To date, none of the foreign missionaries we know in L’viv have made the decision to leave Ukraine. We’re all still here, and we’re all praying that this situation will be resolved peacefully. Our ministries are moving forward, and our families are continuing with daily life.

Bear in mind that this is not Syria or Afghanistan. For the most part, Ukrainians are peaceful, reasonable, freedom-loving people who now face the difficult task of standing up to injustice in their country. They don’t want chaos any more than we do. I’m sure I speak for the entire missionary community in Lviv when I say that we love the country of Ukraine, and we pray earnestly that God would bring peace, liberty and prosperity to this land.

“Some trust in chariots, and some in horses:
but we will remember the name of the Lord our God.”
(Psalm 20:7)

This entry was posted in Family Updates by Joshua Steele. Bookmark the permalink.

About Joshua Steele

My passion is leading people to Jesus Christ through the pages of Scripture. To that end, I have served as a missionary in Mexico, Hong Kong, Thailand, the United States, and currently Ukraine, where I have lived and ministered since 2001. In 2004, I married Kelsie, the girl of my dreams, and God has blessed us beyond measure with a precious family. Our five children Abigail, Rebekah, Hosanna, Kathryn, and David are the joy of our lives! Together, we live to glorify our Savior and proclaim His Word to those around us.

21 thoughts on “Our Position in Ukraine

  1. Josh and Kelsie…Thank you for this well-written explanation of your situation! We are continuing to pray for your sweet family, and your ministry there.

  2. Josh, this reminds us of our years in Lebanon during the civil war there (1975-1987+). Your position sounds very sound and reasonable to us. We are convinced that God will continue to bless and use you for His glory even if the troubles get much closer to you!

    • Thanks so much. Always good to hear affirmation, especially from someone with experience! Blessings to you, and thanks for standing by us.

  3. Thanks for the update. Pray for your family often. FYI to Kelsie – Sarah & family arrived in Texas yesterday for 3 weeks.

  4. Josh,
    Thank you for the update. You have invested much in the people with whom you work and the Ukrainians whom you serve. We pray that God will give wisdom for your current circumstance and that lost people would be brought to salvation and Christians in Ukraine will be strengthened.
    With Hope in Christ,
    Donna Dean

    • Thank you, Donna. We’re very grateful for the privilege of serving here, and we trust that God will bring blessing on Ukraine through this situation. Blessings to you and your family!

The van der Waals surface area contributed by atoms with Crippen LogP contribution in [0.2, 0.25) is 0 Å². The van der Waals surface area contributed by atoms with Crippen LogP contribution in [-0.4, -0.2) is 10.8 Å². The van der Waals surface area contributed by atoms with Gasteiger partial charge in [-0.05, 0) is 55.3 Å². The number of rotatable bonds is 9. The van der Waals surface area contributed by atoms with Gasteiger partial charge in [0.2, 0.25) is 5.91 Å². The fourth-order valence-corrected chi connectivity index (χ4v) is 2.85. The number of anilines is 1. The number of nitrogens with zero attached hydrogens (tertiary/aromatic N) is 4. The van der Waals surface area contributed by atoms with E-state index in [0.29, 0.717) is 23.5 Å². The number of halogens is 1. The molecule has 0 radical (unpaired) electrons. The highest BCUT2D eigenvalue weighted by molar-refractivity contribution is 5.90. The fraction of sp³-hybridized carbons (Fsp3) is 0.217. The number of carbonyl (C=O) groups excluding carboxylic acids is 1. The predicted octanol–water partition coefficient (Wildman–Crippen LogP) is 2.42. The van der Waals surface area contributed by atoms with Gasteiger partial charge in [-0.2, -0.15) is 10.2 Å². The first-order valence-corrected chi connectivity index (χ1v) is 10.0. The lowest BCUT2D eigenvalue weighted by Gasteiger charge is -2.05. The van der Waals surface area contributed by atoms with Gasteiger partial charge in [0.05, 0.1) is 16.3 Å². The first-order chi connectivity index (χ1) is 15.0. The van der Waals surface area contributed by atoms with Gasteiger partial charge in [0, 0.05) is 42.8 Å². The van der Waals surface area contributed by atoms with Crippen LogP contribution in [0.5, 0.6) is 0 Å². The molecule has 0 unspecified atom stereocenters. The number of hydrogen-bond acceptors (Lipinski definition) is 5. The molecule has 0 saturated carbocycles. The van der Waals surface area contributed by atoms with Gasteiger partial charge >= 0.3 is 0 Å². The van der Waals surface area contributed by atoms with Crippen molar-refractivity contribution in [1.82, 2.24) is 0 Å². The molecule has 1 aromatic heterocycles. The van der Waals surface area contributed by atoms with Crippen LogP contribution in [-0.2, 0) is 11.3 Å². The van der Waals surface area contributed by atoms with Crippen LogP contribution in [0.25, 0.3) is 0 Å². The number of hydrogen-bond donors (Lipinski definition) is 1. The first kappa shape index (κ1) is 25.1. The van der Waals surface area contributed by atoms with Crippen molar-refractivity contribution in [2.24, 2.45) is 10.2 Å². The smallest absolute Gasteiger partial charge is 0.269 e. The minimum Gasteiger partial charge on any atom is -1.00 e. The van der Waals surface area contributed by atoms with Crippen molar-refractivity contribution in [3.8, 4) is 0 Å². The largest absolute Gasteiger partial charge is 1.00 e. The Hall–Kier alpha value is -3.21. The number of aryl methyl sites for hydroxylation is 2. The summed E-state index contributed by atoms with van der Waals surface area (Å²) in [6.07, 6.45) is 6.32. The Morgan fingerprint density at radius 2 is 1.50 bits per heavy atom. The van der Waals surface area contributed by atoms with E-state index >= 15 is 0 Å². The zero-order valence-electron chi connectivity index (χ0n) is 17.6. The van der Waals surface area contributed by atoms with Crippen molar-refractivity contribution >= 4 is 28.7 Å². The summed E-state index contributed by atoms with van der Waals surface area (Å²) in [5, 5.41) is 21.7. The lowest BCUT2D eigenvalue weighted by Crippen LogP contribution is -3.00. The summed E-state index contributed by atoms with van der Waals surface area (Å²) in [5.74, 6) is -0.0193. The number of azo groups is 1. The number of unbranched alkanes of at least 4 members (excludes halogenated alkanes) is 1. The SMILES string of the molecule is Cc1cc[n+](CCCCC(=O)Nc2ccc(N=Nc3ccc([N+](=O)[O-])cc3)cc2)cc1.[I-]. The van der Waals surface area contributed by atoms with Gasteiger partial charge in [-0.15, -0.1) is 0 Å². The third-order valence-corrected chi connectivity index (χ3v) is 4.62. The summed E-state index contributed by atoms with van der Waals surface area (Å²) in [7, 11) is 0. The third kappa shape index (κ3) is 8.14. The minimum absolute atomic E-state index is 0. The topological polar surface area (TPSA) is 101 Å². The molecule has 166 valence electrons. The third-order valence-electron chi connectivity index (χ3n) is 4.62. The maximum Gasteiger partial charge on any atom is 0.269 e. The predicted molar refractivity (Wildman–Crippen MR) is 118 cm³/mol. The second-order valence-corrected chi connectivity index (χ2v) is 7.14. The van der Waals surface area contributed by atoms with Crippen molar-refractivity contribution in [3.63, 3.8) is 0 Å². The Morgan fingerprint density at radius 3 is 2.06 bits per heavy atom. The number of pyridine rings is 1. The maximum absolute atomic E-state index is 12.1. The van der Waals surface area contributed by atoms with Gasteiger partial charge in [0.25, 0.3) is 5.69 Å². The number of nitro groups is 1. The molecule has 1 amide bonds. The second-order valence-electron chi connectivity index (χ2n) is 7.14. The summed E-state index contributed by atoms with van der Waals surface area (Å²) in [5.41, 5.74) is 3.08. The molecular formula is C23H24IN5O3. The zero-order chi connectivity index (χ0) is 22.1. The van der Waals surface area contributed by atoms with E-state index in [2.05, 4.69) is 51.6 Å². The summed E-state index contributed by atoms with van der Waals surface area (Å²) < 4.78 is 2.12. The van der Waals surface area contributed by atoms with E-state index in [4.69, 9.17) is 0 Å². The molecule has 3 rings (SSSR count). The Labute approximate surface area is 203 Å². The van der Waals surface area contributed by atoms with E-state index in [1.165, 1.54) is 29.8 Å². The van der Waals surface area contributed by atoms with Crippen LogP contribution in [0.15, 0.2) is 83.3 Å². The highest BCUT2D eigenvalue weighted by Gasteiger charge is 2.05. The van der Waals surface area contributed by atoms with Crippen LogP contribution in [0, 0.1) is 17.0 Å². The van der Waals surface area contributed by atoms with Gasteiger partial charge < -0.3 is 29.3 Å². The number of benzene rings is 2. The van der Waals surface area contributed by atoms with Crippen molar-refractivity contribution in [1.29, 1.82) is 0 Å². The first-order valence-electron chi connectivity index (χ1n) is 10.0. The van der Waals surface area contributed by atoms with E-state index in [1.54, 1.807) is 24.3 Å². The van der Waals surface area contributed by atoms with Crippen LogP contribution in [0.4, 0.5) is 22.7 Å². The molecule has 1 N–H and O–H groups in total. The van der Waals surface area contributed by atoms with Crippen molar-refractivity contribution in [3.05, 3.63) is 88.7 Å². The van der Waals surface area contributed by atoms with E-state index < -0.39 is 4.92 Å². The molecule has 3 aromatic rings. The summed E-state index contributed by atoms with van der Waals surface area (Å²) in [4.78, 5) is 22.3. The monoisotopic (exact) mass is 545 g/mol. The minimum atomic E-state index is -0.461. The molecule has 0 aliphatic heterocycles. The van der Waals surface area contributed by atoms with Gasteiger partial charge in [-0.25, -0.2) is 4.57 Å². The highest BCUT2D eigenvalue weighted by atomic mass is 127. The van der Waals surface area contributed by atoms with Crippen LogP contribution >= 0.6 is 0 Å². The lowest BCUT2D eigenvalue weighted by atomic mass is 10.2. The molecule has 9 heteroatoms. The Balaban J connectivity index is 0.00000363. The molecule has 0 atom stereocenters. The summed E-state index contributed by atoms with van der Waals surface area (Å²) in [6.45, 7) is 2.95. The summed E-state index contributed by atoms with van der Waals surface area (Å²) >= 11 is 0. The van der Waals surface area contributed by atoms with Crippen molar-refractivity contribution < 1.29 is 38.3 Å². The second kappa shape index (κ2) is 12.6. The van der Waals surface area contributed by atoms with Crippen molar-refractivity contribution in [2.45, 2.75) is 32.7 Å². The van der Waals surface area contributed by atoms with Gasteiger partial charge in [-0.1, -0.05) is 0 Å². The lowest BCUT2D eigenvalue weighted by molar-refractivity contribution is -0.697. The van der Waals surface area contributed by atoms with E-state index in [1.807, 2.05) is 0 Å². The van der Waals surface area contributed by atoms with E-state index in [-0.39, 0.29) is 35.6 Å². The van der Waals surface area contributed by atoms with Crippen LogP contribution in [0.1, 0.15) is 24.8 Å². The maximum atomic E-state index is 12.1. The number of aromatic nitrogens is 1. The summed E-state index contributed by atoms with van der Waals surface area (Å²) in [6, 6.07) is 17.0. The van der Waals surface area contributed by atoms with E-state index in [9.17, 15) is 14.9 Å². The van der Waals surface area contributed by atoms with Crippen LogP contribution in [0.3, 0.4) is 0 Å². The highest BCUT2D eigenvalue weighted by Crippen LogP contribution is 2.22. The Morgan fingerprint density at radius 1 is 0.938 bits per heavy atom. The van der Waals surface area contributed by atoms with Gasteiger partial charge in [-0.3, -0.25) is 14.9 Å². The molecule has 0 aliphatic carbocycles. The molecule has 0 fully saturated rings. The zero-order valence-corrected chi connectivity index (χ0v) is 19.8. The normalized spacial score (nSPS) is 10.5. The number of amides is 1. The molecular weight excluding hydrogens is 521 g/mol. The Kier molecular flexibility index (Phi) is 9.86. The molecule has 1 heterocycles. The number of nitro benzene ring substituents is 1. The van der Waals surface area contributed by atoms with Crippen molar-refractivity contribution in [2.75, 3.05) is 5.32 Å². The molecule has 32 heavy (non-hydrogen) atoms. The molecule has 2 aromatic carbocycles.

5. Praying for wisdom, protection and provision. Thank you for the update. Blessings from the states. The Ballenger Family

  6. Really well written post. Thank you so much! Will be praying. We also live in a foreign country that is stable but in the middle of a lot of instability. We’ve considered a lot of the things you talked about here. Great post!! You guys are in our prayers, as well as the Ukrainian people!!

  7. What news! Thank you for the update! It is true, when fearing God there is NOTHING else to fear! 🙂

    Just as a ‘God thing’, on my blog stats I recently saw that Ukraine is the second country (after the US) reading my blog! Praise God. I hope my blog will encourage and bring some of them to Christ.

    Praying for you and your family! (And I didn’t know FW was your home town! That’s our ‘backyard’)

  8. Out of curiosity, do you have any contacts in Poland? If not, my parents’ pastor has some missionary friends in Poland that, if you needed a contact, I could probably get their info for you. 🙂

    • Yes, we have several. We’ve been traveling to Poland for many years now, and we have friends there. All the same, we appreciate the offer of a contact. If the need arises, we’ll let you know! 🙂

  9. Myself and 3 other American 20-something girls are living in Sumy, Ukraine working with orphans. A lot of our family and friends have expressed concerns about us being here. We liked your plan and have somewhat adopted it for ourselves. Out of curiosity and mutual concern, would you be willing to share what the kind of events are that you have on your list that would make you pick up your packed bags?

    • Certainly. Our first indicator that it’s time to go would be the declaration of martial law, or what the Ukrainians call a “state of emergency”. Our understanding is that if this were to happen, internet, phone, TV and radio would be cut off. Such a scenario would constitute grounds for us to leave Ukraine, at least until communications are restored. Beyond that, it’s hard to know exactly what could happen, but in general I’d be looking for events developing that make me feel threatened (e.g. escalation of violence in my area, the threat of border closings, increased aggression by the government against its people, etc.). Another factor to consider is proximity to a viable exit point. We are in western Ukraine, which puts us close to US-friendly countries. If I were located in Sumy, however, I might look at things a little more carefully, since leaving would take more time. If you are American citizens, then travel to Russia or Belarus would not be feasible without a visa. Hope that helps! 🙂

Leave a Reply

Your email address will not be published. Required fields are marked *